Busy Volunteer Can't Say No to Varied Requests

By: Arkansas Democrat Gazette

As a volunteer, Rush Harding is a soft touch. And once involved in a project, he quickly becomes a facilitator.

"My favorite thing about volunteer work is, when people are having trouble getting something done, to step in and see it through... the satisfaction of getting something done."

Harding, a Clarendon native, showed determination early in life. "My other always said the best way to get something done is to tell Rush he can't do it and it'll get done," he said during an interview in his office at Crews & Associates investment firm, where he is a principal and executive vice president.

One recent source of satisfaction for Harding was the 1988 completion of the Child Development Center at First united Methodist Church. he and his wife, Linda, are chairmen of the Family Life Committee, which coordinates family events.

Harding is a board member of the center and was one of three directors of the fund-raiding drive to retire the church's debt on the center at Eighth and Spring streets.

Completed Project

"We set a top goal of $1.2 million," he says. The day-care center currently serves 250 children and can accommodate 303 children at full capacity.

"It's the largest single provider of daycare in one location in Arkansas and one of the largest in the South," Harding adds.

In the future, he says, the church plans to provide scholarships for children in the community.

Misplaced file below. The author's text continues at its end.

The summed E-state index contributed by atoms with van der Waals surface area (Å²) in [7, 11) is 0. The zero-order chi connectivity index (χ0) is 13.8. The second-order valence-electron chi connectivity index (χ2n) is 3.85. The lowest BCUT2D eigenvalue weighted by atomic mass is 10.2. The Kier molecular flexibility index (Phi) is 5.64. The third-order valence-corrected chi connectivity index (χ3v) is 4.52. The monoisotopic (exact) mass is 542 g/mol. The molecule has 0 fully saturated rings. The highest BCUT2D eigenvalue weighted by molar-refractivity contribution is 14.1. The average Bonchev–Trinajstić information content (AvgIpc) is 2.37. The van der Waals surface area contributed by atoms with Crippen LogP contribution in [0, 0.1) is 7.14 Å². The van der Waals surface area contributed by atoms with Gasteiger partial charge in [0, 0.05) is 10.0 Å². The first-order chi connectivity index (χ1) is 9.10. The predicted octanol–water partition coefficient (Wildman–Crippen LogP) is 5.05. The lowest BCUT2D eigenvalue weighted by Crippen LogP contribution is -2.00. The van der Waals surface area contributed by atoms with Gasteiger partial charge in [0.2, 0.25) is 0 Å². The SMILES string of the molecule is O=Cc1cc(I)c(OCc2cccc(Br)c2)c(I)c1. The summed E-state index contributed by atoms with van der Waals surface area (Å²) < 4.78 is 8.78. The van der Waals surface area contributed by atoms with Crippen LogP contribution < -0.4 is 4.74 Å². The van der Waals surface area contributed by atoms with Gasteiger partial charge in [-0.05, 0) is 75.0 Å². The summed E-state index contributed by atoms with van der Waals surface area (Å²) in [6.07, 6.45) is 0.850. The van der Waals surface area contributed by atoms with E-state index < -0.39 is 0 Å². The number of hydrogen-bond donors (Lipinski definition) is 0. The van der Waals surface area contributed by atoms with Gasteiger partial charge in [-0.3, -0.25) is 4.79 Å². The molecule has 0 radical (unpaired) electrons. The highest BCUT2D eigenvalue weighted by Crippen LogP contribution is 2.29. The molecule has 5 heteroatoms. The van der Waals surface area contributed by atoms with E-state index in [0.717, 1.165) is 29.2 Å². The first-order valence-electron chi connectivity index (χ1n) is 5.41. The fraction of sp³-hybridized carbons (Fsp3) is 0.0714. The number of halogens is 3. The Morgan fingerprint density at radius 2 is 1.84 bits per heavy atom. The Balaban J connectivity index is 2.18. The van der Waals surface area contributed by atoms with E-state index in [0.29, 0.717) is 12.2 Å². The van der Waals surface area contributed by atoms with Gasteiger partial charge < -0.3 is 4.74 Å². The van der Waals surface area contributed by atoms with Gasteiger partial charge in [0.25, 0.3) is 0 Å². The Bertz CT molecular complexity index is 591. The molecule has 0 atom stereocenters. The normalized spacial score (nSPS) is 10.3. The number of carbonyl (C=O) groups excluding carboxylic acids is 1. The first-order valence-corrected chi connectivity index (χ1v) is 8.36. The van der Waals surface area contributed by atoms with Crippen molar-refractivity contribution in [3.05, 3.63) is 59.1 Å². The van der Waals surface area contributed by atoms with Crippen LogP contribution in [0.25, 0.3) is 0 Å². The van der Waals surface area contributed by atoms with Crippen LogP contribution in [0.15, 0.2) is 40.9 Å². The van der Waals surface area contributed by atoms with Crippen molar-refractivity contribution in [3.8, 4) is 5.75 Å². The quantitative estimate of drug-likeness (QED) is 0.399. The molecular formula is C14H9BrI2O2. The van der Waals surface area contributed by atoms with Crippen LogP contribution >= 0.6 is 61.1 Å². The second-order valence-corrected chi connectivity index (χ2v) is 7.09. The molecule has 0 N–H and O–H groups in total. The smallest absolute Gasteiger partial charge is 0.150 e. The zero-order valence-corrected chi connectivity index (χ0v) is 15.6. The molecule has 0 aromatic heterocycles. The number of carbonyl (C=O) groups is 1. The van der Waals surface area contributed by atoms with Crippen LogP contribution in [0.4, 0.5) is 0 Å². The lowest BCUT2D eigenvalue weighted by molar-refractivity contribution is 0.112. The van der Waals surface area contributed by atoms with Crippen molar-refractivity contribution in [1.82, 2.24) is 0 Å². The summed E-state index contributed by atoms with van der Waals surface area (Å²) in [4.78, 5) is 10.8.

Harding has a fondness for the underdog and as a soft touch came to the aid of Ballet Arkansas in its recent financial difficulties.

"People who know I work with the ballet think that's funny because I don't come across as artsy. The poor ballet always seems to be on its last leg and the ballet on its last leg and the ballet has always had problems being prudent with its finances. But we've paid all of our bills off and this is the first year we've finished in the black.

The whole organization has gone 180 degrees since I've been on the board. I didn't do it; I've just had a little bit of input. I'm real proud to be on the board."

When his three-year term is completed. Harding plans to stay on the ballet board or become a member of the advisory board.

Harding also has a soft place in his heart for the University of Central Arkansas at Conway, his alma mater. His wife and his parents also are graduates of the university. Almost immediately after graduation, Harding became involved as an active alumnus and is now a member of the UCA Foundation Board. He is also a member of the university's President's Club and the Purple Circle because of substantial donations.

"Now we're trying to raise $200,000 for the first Pi Kappa Alpha house. There's already one fraternity house built. We want to start building by September. We've already raised $75,000."

Since Harding has remained in contact with Clarendon residents, he has been made a charter member of the Philadelphia Missionary Baptist Church. "I'm the only white member," he says proudly. "I was close to the black kids in my high school class."

Looking down the road, Harding says, "After we get the fraternity house build I want to do something at Wild wood and for Children's Hospital."

And when he goes home to his family - including Shayla, 7, Rush IV, 4, and Payne, 2 - Harding says, "I make my wife answer the phone at night when you get a deluge of calls because she can say 'no' better than I can.

"When people I care about ask me to do something I've never said 'no.'"

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